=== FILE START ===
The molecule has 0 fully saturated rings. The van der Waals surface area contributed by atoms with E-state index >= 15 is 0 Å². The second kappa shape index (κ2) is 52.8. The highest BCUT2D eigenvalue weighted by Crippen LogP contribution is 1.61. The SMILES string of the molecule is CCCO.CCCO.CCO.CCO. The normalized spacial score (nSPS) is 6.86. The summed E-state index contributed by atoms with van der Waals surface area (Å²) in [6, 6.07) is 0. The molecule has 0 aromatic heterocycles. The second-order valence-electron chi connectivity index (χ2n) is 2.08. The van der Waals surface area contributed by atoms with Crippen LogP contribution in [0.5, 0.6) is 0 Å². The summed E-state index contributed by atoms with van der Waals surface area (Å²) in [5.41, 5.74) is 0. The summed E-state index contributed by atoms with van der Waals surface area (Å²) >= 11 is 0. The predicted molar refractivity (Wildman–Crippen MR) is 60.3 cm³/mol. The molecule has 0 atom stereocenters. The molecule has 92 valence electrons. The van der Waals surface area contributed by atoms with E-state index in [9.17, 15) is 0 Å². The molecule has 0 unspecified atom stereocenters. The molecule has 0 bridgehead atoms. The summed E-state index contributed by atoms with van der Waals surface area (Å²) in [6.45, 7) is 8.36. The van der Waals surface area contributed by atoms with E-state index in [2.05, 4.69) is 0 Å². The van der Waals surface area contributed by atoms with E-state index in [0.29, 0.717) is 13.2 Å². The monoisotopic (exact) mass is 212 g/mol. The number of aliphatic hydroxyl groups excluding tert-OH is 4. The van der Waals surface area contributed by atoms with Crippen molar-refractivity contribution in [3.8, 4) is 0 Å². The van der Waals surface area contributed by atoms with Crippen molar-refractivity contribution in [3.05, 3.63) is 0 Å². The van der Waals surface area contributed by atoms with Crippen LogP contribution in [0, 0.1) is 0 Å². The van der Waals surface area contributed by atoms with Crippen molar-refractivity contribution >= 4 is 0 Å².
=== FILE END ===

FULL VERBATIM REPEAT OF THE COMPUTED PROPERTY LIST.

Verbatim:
The molecule has 0 fully saturated rings. The van der Waals surface area contributed by atoms with E-state index >= 15 is 0 Å². The second kappa shape index (κ2) is 52.8. The highest BCUT2D eigenvalue weighted by Crippen LogP contribution is 1.61. The SMILES string of the molecule is CCCO.CCCO.CCO.CCO. The normalized spacial score (nSPS) is 6.86. The summed E-state index contributed by atoms with van der Waals surface area (Å²) in [6, 6.07) is 0. The molecule has 0 aromatic heterocycles. The second-order valence-electron chi connectivity index (χ2n) is 2.08. The van der Waals surface area contributed by atoms with Crippen LogP contribution in [0.5, 0.6) is 0 Å². The summed E-state index contributed by atoms with van der Waals surface area (Å²) in [5.41, 5.74) is 0. The summed E-state index contributed by atoms with van der Waals surface area (Å²) >= 11 is 0. The predicted molar refractivity (Wildman–Crippen MR) is 60.3 cm³/mol. The molecule has 0 atom stereocenters. The molecule has 92 valence electrons. The van der Waals surface area contributed by atoms with E-state index in [9.17, 15) is 0 Å². The molecule has 0 unspecified atom stereocenters. The molecule has 0 bridgehead atoms. The summed E-state index contributed by atoms with van der Waals surface area (Å²) in [6.45, 7) is 8.36. The van der Waals surface area contributed by atoms with E-state index in [2.05, 4.69) is 0 Å². The van der Waals surface area contributed by atoms with E-state index in [0.29, 0.717) is 13.2 Å². The monoisotopic (exact) mass is 212 g/mol. The number of aliphatic hydroxyl groups excluding tert-OH is 4. The van der Waals surface area contributed by atoms with Crippen molar-refractivity contribution in [3.8, 4) is 0 Å². The van der Waals surface area contributed by atoms with Crippen molar-refractivity contribution in [3.05, 3.63) is 0 Å². The van der Waals surface area contributed by atoms with Crippen LogP contribution in [0, 0.1) is 0 Å². The van der Waals surface area contributed by atoms with Crippen molar-refractivity contribution >= 4 is 0 Å².